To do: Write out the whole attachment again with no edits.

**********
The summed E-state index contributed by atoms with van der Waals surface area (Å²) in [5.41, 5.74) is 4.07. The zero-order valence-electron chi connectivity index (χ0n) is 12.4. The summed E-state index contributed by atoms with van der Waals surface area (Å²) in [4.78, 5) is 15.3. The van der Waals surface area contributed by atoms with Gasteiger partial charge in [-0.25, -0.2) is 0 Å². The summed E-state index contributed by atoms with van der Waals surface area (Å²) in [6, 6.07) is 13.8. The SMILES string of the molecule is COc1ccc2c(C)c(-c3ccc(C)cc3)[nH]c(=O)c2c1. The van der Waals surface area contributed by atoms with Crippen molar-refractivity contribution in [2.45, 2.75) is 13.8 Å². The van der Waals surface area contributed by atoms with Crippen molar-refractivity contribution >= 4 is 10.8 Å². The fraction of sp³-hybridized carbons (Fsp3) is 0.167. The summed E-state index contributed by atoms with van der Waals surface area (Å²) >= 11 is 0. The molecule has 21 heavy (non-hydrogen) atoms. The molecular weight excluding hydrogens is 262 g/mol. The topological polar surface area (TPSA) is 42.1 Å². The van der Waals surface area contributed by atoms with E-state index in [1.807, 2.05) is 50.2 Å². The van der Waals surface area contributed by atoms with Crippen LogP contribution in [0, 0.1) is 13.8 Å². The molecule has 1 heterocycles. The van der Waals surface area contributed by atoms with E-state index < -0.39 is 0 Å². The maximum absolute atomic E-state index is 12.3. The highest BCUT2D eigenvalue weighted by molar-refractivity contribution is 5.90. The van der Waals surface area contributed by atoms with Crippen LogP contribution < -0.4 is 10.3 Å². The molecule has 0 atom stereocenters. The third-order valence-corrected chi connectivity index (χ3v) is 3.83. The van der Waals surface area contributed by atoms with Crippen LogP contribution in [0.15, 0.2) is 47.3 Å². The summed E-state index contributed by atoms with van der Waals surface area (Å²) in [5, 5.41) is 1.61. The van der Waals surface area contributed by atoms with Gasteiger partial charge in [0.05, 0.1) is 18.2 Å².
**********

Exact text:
The summed E-state index contributed by atoms with van der Waals surface area (Å²) in [5.41, 5.74) is 4.07. The zero-order valence-electron chi connectivity index (χ0n) is 12.4. The summed E-state index contributed by atoms with van der Waals surface area (Å²) in [4.78, 5) is 15.3. The van der Waals surface area contributed by atoms with Gasteiger partial charge in [-0.25, -0.2) is 0 Å². The summed E-state index contributed by atoms with van der Waals surface area (Å²) in [6, 6.07) is 13.8. The SMILES string of the molecule is COc1ccc2c(C)c(-c3ccc(C)cc3)[nH]c(=O)c2c1. The van der Waals surface area contributed by atoms with Crippen molar-refractivity contribution in [2.45, 2.75) is 13.8 Å². The van der Waals surface area contributed by atoms with Crippen molar-refractivity contribution >= 4 is 10.8 Å². The fraction of sp³-hybridized carbons (Fsp3) is 0.167. The summed E-state index contributed by atoms with van der Waals surface area (Å²) >= 11 is 0. The molecule has 21 heavy (non-hydrogen) atoms. The molecular weight excluding hydrogens is 262 g/mol. The topological polar surface area (TPSA) is 42.1 Å². The van der Waals surface area contributed by atoms with E-state index in [1.807, 2.05) is 50.2 Å². The van der Waals surface area contributed by atoms with Crippen LogP contribution in [0, 0.1) is 13.8 Å². The molecule has 1 heterocycles. The van der Waals surface area contributed by atoms with E-state index < -0.39 is 0 Å². The maximum absolute atomic E-state index is 12.3. The highest BCUT2D eigenvalue weighted by molar-refractivity contribution is 5.90. The van der Waals surface area contributed by atoms with Crippen LogP contribution < -0.4 is 10.3 Å². The molecule has 0 atom stereocenters. The third-order valence-corrected chi connectivity index (χ3v) is 3.83. The van der Waals surface area contributed by atoms with Crippen LogP contribution in [0.15, 0.2) is 47.3 Å². The summed E-state index contributed by atoms with van der Waals surface area (Å²) in [5, 5.41) is 1.61. The van der Waals surface area contributed by atoms with Gasteiger partial charge in [0.05, 0.1) is 18.2 Å².